Vitamin K is a name given to a group of fat-soluble vitamins. They are considered essential cofactors in humans for the production of several proteins that are involved in coagulation homeostasis and calcium homeostasis. The original term vitamin “K” comes from the K in the Germanic word Koagulation meaning the ability to clot blood or prevent hemorrhage. Much has been learned about vitamin K and its role in osteoporosis, vascular calcification, osteoarthritis, cancer, and cognition over the past few years. The most commonly known vitamin K types are listed in below along with their corresponding functions and sources.
Many years ago a clinical observation published in April 2000 in the Archives of Internal Medicine caught my attention. Dr. Anu Prabhala and his colleagues reported on the treatment of five patients confined to wheelchairs with severe weakness and fatigue. Blood tests revealed that all suffered from severe vitamin D deficiency. The patients received 50,000 … Continue reading The pH Miracle of Vitamin D3
“To help prevent falls, the elderly should cut down on meds, alkalizie their body with green foods and drinks, decrease acidic foods and drinks, and increase vitamin D3,” states Dr. Robert O. Young, Director of the pH Miracle Living Center. By Katherine HarmonJanuary 13, 20114 How many late-life declines can be traced back to a … Continue reading Taking Vitmain D3 Prevents Falls
A clinical observation published in April 2000 in the Archives of Internal Medicine caught my attention. Dr. Anu Prabhala and his colleagues reported on the treatment of five patients confined to wheelchairs with severe weakness and fatigue. Blood tests revealed that all suffered from severe vitamin D deficiency. The patients received 50,000 IU vitamin D … Continue reading The pH Miracle of Vitamin D3
Scientific evidence shows vitamin D may go beyond its traditionally known role in maintaining bone integrity, according to new research presented at the Institute of Food Technologists Annual Meeting and Food Expo® earlier this month. It may play a role in preventing autoimmune dis-eases or over-acid tissue conditions such as multiple sclerosis and rheumatoid arthritis, … Continue reading High Dosage Vitamin D3 In The Prevention of Dis-ease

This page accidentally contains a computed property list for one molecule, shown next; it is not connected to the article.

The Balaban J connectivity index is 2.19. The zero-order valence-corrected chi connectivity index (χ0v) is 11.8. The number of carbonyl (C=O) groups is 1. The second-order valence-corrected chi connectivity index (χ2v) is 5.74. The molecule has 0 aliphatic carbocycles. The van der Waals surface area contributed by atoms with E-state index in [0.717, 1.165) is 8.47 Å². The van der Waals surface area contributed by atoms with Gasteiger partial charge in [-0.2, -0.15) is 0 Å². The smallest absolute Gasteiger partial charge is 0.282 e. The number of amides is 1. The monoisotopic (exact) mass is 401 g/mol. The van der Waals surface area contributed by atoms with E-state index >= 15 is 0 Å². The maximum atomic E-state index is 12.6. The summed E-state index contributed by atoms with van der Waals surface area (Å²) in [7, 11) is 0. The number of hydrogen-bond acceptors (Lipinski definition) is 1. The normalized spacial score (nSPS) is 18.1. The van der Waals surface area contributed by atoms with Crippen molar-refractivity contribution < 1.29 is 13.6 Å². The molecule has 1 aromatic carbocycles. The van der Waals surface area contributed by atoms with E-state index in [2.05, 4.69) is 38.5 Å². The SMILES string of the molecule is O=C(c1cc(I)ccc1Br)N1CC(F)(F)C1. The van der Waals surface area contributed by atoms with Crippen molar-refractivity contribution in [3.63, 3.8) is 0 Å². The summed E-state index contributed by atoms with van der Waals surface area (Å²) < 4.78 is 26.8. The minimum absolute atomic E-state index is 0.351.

Oral vitamin D supplements at a dose of at least 400 international units per day and ideally 2000 I.U.’s are associated with a reduced risk of bone fractures in older adults, according to results of a meta-analysis published in the March 23 issue of Archives of Internal Medicine, one of the JAMA/Archives journals. “The anti-fracture … Continue reading The Importance of Vitamin D3 In The Prevention and Healing of Bone Fractures
Dr. James Hildreth PhD MD, proposed that “the virus is fully an exosome in every sense of the word.”  What Are Exosomes? Exosomes are membrane bound extracellular vesicles (EVs) that are produced in the endosomal compartment of most eukaryotic cells. The multivesicular body (MVB) is an endosome defined by intraluminal vesicles (ILVs) that bud … Continue reading What Do Exosomes and Viruses Like HIV & Corona Have In Common?
In 1960 a veteran retro virologist urged his peers to “raise questions whether the known facts about viruses suffice to account for it.” The subject was cancer, the veteran was Peyton Rous, and the quote is from a paper in Cancer Research. Mindful of that example, in 198I, asked a similar question in a paper … Continue reading The Corona Virus is Just a Concept That Only Exists on Paper
Is it the Germ that Causes a Sickness or Disease or a Toxic Acidic Environment? Human beings, the potentially highest form of life expression on this planet have built the vast pharmaceutical industry for the central purpose of poisoning the lowest form of life on the planet–germs! One of the biggest tragedies of human civilization … Continue reading Do Germs Like the CoronaVirus Cause Disease?
Pancreatic cancer or Pancreatic Ductal Cell Adenocarcinoma (PDAC) is the fourth most common cause of cancer-related death in the United States, exhibiting the lowest five-year survival rate among all cancerous conditions. More than half of pancreatic cancer patients are diagnosed at a late stage, for which the five-year survival rate is 3%. This poor outcome is mainly due to the asymptomatic early stages of pancreatic cancer and the consequent late diagnosis when the cancerous condition and/or tumor is untreatable [2, 3].